Discover Aquatics offers lessons for all ages, as well as open swim times and special events. One thing that makes their pool unique is that it is saline-based. Many people, including myself, find this a more pleasant alternative to chlorine-based pools. The pool is also kept at a comfy 89 degrees, ensuring that you are comfortable in the water. To learn more about swimming lessons, hosting a Splish Splash birthday party, and pool schedules, visit their website. Adults interested in private swim lessons can also call the office and talk to staff, who will be happy to help them get started.

Killelea says she feels an increased sense of self-confidence now that she can swim and feels more comfortable in social settings where swimming is involved. She says it’s fun to be in with the other swimmers at the pool.

Nichols also notes that swimming is an important life skill. She says six out of ten Americans adults are uncomfortable in water where they can’t touch the bottom. Nichols says it’s a wonderful thing to be able to enjoy the relaxation, therapeutic and exercise benefits of swimming. She says it is very empowering for adults to learn to feel in control and skilled in the water. Nowhere is this more evident than in the joy Donna Killelea exudes when talking about her experience.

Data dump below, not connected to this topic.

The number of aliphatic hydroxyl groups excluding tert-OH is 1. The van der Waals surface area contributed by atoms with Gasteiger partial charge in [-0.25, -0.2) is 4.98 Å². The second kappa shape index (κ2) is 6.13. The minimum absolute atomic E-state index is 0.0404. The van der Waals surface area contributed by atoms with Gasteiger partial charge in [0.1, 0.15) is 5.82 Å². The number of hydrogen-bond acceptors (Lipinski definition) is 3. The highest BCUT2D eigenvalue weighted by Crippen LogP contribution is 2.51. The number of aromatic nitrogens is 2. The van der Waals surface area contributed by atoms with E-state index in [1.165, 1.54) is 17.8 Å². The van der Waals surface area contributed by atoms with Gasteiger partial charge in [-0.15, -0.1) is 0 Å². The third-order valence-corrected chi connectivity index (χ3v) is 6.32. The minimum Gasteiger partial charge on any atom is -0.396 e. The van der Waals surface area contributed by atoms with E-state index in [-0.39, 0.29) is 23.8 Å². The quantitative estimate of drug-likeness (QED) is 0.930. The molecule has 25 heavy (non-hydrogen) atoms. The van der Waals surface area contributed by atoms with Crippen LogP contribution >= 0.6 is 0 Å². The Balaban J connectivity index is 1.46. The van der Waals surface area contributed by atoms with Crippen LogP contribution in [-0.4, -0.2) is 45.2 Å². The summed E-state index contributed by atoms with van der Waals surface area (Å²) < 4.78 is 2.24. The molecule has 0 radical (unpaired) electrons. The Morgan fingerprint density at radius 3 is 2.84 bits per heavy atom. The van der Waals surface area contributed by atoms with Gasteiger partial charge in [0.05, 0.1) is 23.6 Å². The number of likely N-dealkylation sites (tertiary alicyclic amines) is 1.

As Discover Aquatics reminds us, “Life is great…swimming makes it better.”

 

Olympia Labor Day Weekend Event Calendar

Thurston Talk - Fri, 08/29/2014 - 6:09am

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Purists will disagree but I consider Labor Day weekend the END of summer. Last minute BBQ’s, shopping for the final few items on the school supply list, packing away the sunscreen, and shifting towards “normal” bedtimes are all tasks that I undertake over the holiday weekend.  I recognize that the “official” end to summer is still many days away but once the school bell starts ringing then it’s back to the grindstone for me.

Three cheers to all the teachers, administrators and school staff that are already back in the classroom… we’ll give you a high five on Wednesday morning.